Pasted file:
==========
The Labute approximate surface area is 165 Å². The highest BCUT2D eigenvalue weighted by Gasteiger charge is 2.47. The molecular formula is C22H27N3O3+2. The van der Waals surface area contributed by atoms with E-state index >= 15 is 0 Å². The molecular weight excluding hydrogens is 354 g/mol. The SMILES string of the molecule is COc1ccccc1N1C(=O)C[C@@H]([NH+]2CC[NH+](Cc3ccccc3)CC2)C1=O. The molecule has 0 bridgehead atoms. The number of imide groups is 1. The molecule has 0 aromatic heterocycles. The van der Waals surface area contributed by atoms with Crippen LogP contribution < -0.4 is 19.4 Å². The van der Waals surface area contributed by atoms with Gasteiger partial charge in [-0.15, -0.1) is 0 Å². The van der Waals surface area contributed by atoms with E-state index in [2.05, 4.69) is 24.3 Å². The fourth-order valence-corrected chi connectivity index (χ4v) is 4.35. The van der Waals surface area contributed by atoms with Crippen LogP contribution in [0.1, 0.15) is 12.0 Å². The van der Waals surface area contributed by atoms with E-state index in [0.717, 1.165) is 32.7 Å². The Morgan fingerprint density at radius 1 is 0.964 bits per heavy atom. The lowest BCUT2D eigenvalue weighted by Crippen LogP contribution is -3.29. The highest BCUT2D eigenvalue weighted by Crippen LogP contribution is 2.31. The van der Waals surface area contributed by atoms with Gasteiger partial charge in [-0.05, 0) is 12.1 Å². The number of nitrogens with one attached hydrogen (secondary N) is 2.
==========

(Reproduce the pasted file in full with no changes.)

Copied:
The Labute approximate surface area is 165 Å². The highest BCUT2D eigenvalue weighted by Gasteiger charge is 2.47. The molecular formula is C22H27N3O3+2. The van der Waals surface area contributed by atoms with E-state index >= 15 is 0 Å². The molecular weight excluding hydrogens is 354 g/mol. The SMILES string of the molecule is COc1ccccc1N1C(=O)C[C@@H]([NH+]2CC[NH+](Cc3ccccc3)CC2)C1=O. The molecule has 0 bridgehead atoms. The number of imide groups is 1. The molecule has 0 aromatic heterocycles. The van der Waals surface area contributed by atoms with Crippen LogP contribution < -0.4 is 19.4 Å². The van der Waals surface area contributed by atoms with Gasteiger partial charge in [-0.15, -0.1) is 0 Å². The van der Waals surface area contributed by atoms with E-state index in [2.05, 4.69) is 24.3 Å². The fourth-order valence-corrected chi connectivity index (χ4v) is 4.35. The van der Waals surface area contributed by atoms with Crippen LogP contribution in [0.1, 0.15) is 12.0 Å². The van der Waals surface area contributed by atoms with E-state index in [0.717, 1.165) is 32.7 Å². The Morgan fingerprint density at radius 1 is 0.964 bits per heavy atom. The lowest BCUT2D eigenvalue weighted by Crippen LogP contribution is -3.29. The highest BCUT2D eigenvalue weighted by Crippen LogP contribution is 2.31. The van der Waals surface area contributed by atoms with Gasteiger partial charge in [-0.05, 0) is 12.1 Å². The number of nitrogens with one attached hydrogen (secondary N) is 2.